“OK Finance, here’s your budget. Purchasing, here’s yours, Operations, yours. Any questions? All right, thanks for meeting, let’s make this year a profitable one. ”
For decades companies have been budgeting around functions, usually in the form of departments. The assumption has always been that if we hold our departments or functions to a specific budget, the whole place will run more efficiently. But does it? When a department head has a budget, and works hard and meets that budget, does DOES the company do better?
I am going to show you that it does not.
And that’s not all. Not only does functional budgeting automatically limit the financial performance of the organization, but it also DRIVES division, PROMOTES conflict, and REWARDS selfish behavior. Really.
The Budget What’s the purpose of a department budget? Well, let’s break it down. First, a budget provides a guide for decision making. Whether a manager is buying supplies, allocating staff, purchasing equipment, or planning for employee training, the budget sets up the priorities the director should use to make the final decision. Second, a budget provides accountability. A solid budgeting approach means that the manager will be held accountable for the budget decisions made. This doesn’t just mean “Did you stay within budget? “, but it should also include “Was it the best deal? Will it last? Does it do the job? ” Third, a budget helps set the culture of the organization. The items in a budget define what the company thinks is important. Do we want high customer service levels? Items in the budget should reflect that. Is employee retention important to us? There should be budget items that provide for employee satisfaction. Fourth, and usually most important to executives: the department budgets, collectively, should limit organizational expenditures and promote efficiency among departments. After all, that’s why a lot of executive thought goes into “which department will need the money for what? ” This fourth purpose is the most faulty in functional budgeting.
Driving Division The first thing a functional budget does is to focus attention on the DEPARTMENT. Not on the core process, not on delivering a quality product, not on smoothing flow through the organization – but on meeting my department budget. Consider the thought process that follows receipt of the new budget by a manager when the budget is tight, as is the case in many organizations in the united states today… “Gee, how am I gonna pull this off? I’ve got to schedule staff, but I’ve got to we don’t go over budget; there’s a lot of money tied up in payroll here. Wait, Sally just got chewed out for going $1000 over budget last month, she’s gonna lose her bonus for that. I’m not gonna have that happen to me. Ha! I can cut staffing a little on the night shift, and that will save me a bundle. Hmm, that’ll mean we may not have everything ready in the morning for Bob’s department, but that’s just tough, he’ll have to learn to live with it. ”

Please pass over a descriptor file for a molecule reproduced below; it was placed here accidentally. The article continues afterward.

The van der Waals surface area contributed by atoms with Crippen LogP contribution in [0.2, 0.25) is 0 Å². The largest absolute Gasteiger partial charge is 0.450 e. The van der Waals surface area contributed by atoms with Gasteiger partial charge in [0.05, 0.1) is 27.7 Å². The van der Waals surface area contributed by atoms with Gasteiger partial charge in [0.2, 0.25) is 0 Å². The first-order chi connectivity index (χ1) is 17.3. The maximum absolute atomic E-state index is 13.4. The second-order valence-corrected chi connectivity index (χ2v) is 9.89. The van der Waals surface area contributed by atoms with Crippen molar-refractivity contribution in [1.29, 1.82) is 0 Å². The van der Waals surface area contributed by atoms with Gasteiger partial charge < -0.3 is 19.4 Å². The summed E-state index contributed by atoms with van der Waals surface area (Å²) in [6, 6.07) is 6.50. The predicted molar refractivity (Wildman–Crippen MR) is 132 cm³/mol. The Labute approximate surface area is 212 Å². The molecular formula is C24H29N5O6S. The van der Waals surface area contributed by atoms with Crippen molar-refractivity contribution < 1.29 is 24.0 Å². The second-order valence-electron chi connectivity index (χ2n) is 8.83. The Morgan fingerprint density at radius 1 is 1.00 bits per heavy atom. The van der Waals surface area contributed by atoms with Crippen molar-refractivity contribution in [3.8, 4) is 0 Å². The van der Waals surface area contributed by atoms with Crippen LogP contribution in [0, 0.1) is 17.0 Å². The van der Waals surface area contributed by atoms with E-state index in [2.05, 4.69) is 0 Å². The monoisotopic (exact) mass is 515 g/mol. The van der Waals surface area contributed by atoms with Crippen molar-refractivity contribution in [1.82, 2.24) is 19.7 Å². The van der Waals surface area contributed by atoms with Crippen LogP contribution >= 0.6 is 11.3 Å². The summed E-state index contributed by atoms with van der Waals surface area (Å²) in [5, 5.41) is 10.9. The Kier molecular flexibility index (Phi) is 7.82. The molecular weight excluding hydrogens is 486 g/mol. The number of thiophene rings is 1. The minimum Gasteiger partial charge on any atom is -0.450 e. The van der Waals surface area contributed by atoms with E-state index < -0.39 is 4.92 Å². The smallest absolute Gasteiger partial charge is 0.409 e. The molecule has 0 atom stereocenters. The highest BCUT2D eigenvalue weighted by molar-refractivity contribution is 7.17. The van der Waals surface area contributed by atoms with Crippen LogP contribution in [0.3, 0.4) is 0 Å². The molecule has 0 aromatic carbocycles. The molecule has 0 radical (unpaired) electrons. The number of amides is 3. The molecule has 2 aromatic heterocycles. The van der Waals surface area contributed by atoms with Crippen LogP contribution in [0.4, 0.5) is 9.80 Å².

Promoting Conflict Now, if there’s not a lot of communication between departments, it may be a while until Bob finds out, but he will find out, because his own staff will let him know. Ever hear anything like this? Bob: Doggone it Doug, your folks didn’t have the stock ready when we started up the line this morning! What’s going on? Doug: Listen Bob, they’ve cut my budget this year, and I can only put five people on at night. I’m sorry if that causes a problem, but it’s just the way it is. Bob: But how am I supposed to meet the quota, you know we’ve got that big shipment due this Friday? Doug: I wish I could help you, but this is the best we can do. Sorry! Bob: @#$%&@%!!
Rewarding Selfish Behavior That same tight budget can have interesting effects on supply departments, especially when there’s an incentive tied to it. All right, I’ve got the budget numbers, and my people are gonna flip if i can’t find some way for us to cut supply costs. How am I going to do this, I don’t want to hear griping all year long… I know, Pterydactyl Supply has that leftover shipment of 5. 8 volt batteries they made for that European company that went belly up. Sue said she has a whole shipload of ’em in the warehouse, and she’ll cut anyone a deal who will help get them off her hands. That would bring us in $10, 000 under budget ’cause we use a ton of the things – even if ours are usually 6 volts. I’m going to look Very good to the CFO! And so, we’re back to the conflict again: Irving: Sam, is anything going on with the batteries? All our testing equipment is starting to act funny. Sam: Nothing special. I just took a whole year’s supply in and saved the company a lot of money. They’re a little bit lower voltage, but it’s small enough that it shouldn’t have any effect on your equipment. Are they lasting as long as the old ones did? Irving: Well, they last just fine, Sam, but the readings are erratic, and it’s making us have to redo a lot of the testing. I’m not even sure that the last batch of product was all within specs. Sam: It’s probably not the batteries. I think you’ll have to look somewhere else to find the problem, Irving.
Needless to say, the costs in rework, down time, and lost customer satisfaction were astronomically higher than the original savings. And guess what? This was a real case the really happened!
For budgeting to drive performance, it has to be built around processes, but that’s another story.